Wednesday, September 12, 2018

A Lesson in Resiliency... from a Kindergarten Science Experiment

by Erik Ormberg

My wife and I will be completing our nineteenth year in education this spring. So, when a cool lesson is presented--or a gifted speaker inspires us--the topics oftentimes make their way to our dinner table. Last week my wife shared with me a story about a science project that I thought might resonate with the high school population.

Her kindergarten class planted four plants.
  • Plant 1 was the CONTROL (It got everything...sun, soil, water and plant food)
  • Plant 2 got NO WATER
  • Plant 3 got NO SOIL
  • Plant 4 got NO LIGHT
In the photo above you see plant 4’s (NO LIGHT) leaves and stems peeking out on the side of the box, fighting for sunlight. No WATER and no SOIL never flourished, but no LIGHT fought hard for the one thing it needed. Sunlight.

Once they took the NO LIGHT plant out of the box the students so how it had grown stronger and longer than the CONTROL plant that had everything it needed. The NO LIGHT plant had a better foundation for growth--or a better drive for growth.

This got me thinking about how much we provide our students. How we are often tempted to “clear a path for kids” as opposed to giving them what Malcolm Gladwell calls, “desirable difficulties.”

Do we set out for an “adversity-free” life for kids? Are we better serving students when the adversity teaches us a lesson that better prepares us for larger events later in life?

When students “earn” their way into an upper level course, or a spot on the team or a place on Student Government or National Honor Society there comes an intrinsic sense of worth and accomplishment. Similar to plant 4 these students have to stretch themselves a little further and work a little harder to get to where they want to go.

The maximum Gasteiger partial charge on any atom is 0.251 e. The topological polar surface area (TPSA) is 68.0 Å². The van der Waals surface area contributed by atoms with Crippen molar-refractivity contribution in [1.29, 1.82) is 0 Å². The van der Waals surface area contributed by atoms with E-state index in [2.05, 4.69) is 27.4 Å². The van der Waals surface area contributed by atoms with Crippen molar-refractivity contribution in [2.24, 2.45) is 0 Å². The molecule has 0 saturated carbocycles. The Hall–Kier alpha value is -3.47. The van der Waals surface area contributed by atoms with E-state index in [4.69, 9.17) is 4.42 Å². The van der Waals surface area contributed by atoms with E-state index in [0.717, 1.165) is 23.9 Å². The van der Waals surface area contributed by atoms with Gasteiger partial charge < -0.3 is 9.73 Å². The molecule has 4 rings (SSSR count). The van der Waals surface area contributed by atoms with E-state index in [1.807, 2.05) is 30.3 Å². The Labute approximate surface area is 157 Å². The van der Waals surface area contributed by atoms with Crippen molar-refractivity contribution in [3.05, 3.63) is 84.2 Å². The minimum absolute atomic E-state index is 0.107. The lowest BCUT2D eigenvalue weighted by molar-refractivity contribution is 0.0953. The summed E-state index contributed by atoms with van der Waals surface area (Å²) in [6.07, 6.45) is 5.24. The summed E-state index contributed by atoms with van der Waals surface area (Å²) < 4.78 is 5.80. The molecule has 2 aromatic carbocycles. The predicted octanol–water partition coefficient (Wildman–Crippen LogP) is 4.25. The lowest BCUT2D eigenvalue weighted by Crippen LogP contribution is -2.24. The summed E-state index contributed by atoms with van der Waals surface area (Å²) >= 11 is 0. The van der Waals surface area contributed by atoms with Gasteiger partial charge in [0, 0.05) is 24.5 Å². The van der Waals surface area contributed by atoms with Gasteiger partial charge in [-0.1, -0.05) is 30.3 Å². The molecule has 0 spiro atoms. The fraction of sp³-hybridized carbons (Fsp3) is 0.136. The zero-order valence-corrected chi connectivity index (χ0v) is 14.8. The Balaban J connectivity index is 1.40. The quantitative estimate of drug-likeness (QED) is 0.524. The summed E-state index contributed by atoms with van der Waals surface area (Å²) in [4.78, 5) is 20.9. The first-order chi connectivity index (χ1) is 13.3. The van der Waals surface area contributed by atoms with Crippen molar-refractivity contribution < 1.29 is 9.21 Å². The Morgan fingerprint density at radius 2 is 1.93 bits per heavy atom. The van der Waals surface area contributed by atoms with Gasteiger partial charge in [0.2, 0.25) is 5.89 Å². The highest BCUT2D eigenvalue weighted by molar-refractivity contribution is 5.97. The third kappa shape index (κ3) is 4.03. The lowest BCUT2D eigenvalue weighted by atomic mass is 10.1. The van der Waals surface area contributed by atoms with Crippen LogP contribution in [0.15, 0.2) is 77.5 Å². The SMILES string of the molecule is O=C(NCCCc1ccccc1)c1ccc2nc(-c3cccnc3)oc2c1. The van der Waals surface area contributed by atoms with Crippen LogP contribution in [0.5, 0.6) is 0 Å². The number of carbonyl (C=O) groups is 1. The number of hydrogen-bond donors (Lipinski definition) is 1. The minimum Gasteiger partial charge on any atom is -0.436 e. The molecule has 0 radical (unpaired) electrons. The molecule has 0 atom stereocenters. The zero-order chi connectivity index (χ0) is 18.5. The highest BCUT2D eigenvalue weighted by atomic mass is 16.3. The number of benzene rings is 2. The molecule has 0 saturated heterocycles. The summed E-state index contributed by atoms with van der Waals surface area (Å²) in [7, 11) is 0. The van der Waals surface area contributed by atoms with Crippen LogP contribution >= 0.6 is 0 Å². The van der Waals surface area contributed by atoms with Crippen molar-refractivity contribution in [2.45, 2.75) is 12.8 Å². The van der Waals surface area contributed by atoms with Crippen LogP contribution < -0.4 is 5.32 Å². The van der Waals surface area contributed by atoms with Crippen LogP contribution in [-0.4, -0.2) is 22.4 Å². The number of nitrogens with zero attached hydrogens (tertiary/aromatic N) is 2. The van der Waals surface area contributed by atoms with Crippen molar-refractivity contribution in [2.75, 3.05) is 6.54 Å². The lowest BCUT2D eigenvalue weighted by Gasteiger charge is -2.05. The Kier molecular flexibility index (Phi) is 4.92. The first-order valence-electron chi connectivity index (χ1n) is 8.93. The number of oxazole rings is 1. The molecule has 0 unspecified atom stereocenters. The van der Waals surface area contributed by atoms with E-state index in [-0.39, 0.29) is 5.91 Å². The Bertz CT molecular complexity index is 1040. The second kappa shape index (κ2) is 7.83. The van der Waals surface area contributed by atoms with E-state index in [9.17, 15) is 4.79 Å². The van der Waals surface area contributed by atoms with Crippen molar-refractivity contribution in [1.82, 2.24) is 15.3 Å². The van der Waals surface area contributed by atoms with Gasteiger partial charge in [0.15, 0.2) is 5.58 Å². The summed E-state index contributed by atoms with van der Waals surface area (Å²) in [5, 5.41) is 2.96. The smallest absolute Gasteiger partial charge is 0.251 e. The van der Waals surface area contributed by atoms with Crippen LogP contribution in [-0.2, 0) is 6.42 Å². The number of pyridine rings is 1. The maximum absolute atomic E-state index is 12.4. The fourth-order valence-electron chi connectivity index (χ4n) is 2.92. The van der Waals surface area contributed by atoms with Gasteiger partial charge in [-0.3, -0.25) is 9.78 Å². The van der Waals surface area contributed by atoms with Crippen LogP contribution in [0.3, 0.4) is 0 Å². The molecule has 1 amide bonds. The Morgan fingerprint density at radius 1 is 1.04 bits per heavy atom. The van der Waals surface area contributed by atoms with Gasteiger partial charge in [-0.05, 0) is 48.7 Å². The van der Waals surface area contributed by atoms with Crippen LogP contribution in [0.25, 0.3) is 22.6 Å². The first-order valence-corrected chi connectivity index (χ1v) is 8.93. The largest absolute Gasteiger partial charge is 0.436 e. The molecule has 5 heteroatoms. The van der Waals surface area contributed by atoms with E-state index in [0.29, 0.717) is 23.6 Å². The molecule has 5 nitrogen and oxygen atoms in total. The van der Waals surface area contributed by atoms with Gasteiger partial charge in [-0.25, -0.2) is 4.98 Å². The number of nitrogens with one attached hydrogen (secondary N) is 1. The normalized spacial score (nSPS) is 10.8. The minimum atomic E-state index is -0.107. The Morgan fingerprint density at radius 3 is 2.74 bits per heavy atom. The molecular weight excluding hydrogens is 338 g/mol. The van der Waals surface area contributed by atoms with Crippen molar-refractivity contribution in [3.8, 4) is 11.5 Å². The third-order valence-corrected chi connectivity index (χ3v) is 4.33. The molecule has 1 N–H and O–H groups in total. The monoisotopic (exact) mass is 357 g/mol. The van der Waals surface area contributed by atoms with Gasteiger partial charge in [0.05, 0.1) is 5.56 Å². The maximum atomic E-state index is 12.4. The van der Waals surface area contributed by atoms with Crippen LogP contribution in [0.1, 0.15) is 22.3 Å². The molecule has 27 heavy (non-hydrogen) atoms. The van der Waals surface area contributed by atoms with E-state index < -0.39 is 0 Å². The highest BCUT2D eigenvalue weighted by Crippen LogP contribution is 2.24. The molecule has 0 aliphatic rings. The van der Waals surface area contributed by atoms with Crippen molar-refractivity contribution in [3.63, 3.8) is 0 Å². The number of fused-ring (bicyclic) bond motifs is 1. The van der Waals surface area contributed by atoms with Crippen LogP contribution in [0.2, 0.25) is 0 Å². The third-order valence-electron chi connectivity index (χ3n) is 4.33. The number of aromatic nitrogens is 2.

When I spoke to a student once about an English placement, she told me that her mom could have signed an override into honors, but the student wanted to “work her way” into the class as opposed to “signing her way” into the class. One mother told me, when her son lost eligibility for a sport due to a chemical health violation, “I want my kid to do three things, show remorse, repent and repeat.” One student embraced the challenge of earning her way into a class and one parent understood that discipline can teach. Someone once said, “it’s hard to learn a lesson from a mistake when there isn’t a consequence.”

As graduation looms for our seniors I think about the students who have earned so much of the accolades before them. The student on an IEP who overcame a learning difference. The kid who came to school actively willing to learn--doing what was asked of them minus the support of a parent, tutor or college coach. The child that was socially marginalized throughout high school but took counsel in one trusted adult or leaned on the acceptance of one common peer.

All of these students walk among us here at MHS. Some have managed their adversity with profound courage. Upon graduation most of our students will build on the identity they created here at MHS. Some will also be allowed to recreate that identity once they leave MHS.

Come Monday morning after the All Night Graduation Party I feel as though all our graduates become one again. They are all the same; on equal, yet uncertain, footing. The cliques are forced to change once the diplomas are in hand. All the unique differences that defined them melt away. One final time, as a class, they become whole again as they transition into the role of MHS alumni. Frightening thought for some--refreshing thought for others.

Amazing things can happen when “creative friction” exists or when a mountain appears before us--and we are forced to climb it knowing there is a reward on top. The goal maybe invisible at certain junctures, but crystal clear at other points. It has also been said that we “are much more sure-footed walking uphill than downhill.”

As our seniors shuffle out of MHS and into their newly found landing spaces we hope they bring with them an element of resiliency. We hope that they possess that special trait that allows them to assimilate to an unknown environment where conditions are not always optimal, but those conditions force them to reach further and grow stronger.

A picture of the NO LIGHT plant which grew longer and stronger than the CONTROL plant.

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